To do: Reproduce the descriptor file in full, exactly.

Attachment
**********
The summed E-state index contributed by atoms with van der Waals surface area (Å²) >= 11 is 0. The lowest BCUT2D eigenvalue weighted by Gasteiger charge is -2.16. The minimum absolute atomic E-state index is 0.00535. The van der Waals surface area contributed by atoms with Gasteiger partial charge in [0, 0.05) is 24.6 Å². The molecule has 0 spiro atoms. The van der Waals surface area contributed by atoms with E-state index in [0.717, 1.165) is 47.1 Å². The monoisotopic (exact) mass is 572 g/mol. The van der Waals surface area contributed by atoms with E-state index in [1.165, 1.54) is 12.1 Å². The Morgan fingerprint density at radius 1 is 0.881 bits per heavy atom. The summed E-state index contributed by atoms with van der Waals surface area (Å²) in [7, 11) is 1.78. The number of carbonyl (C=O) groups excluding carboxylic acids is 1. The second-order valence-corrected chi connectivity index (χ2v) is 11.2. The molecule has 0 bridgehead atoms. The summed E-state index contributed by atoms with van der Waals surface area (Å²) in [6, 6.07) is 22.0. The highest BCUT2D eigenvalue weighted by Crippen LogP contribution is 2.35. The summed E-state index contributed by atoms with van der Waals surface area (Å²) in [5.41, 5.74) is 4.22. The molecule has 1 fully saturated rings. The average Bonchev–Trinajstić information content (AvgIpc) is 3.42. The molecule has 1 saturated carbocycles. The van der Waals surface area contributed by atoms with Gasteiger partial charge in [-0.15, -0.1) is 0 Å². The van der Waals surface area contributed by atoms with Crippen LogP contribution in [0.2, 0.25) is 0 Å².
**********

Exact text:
The summed E-state index contributed by atoms with van der Waals surface area (Å²) >= 11 is 0. The lowest BCUT2D eigenvalue weighted by Gasteiger charge is -2.16. The minimum absolute atomic E-state index is 0.00535. The van der Waals surface area contributed by atoms with Gasteiger partial charge in [0, 0.05) is 24.6 Å². The molecule has 0 spiro atoms. The van der Waals surface area contributed by atoms with E-state index in [0.717, 1.165) is 47.1 Å². The monoisotopic (exact) mass is 572 g/mol. The van der Waals surface area contributed by atoms with E-state index in [1.165, 1.54) is 12.1 Å². The Morgan fingerprint density at radius 1 is 0.881 bits per heavy atom. The summed E-state index contributed by atoms with van der Waals surface area (Å²) in [7, 11) is 1.78. The number of carbonyl (C=O) groups excluding carboxylic acids is 1. The second-order valence-corrected chi connectivity index (χ2v) is 11.2. The molecule has 0 bridgehead atoms. The summed E-state index contributed by atoms with van der Waals surface area (Å²) in [6, 6.07) is 22.0. The highest BCUT2D eigenvalue weighted by Crippen LogP contribution is 2.35. The summed E-state index contributed by atoms with van der Waals surface area (Å²) in [5.41, 5.74) is 4.22. The molecule has 1 fully saturated rings. The average Bonchev–Trinajstić information content (AvgIpc) is 3.42. The molecule has 1 saturated carbocycles. The van der Waals surface area contributed by atoms with Gasteiger partial charge in [-0.15, -0.1) is 0 Å². The van der Waals surface area contributed by atoms with Crippen LogP contribution in [0.2, 0.25) is 0 Å².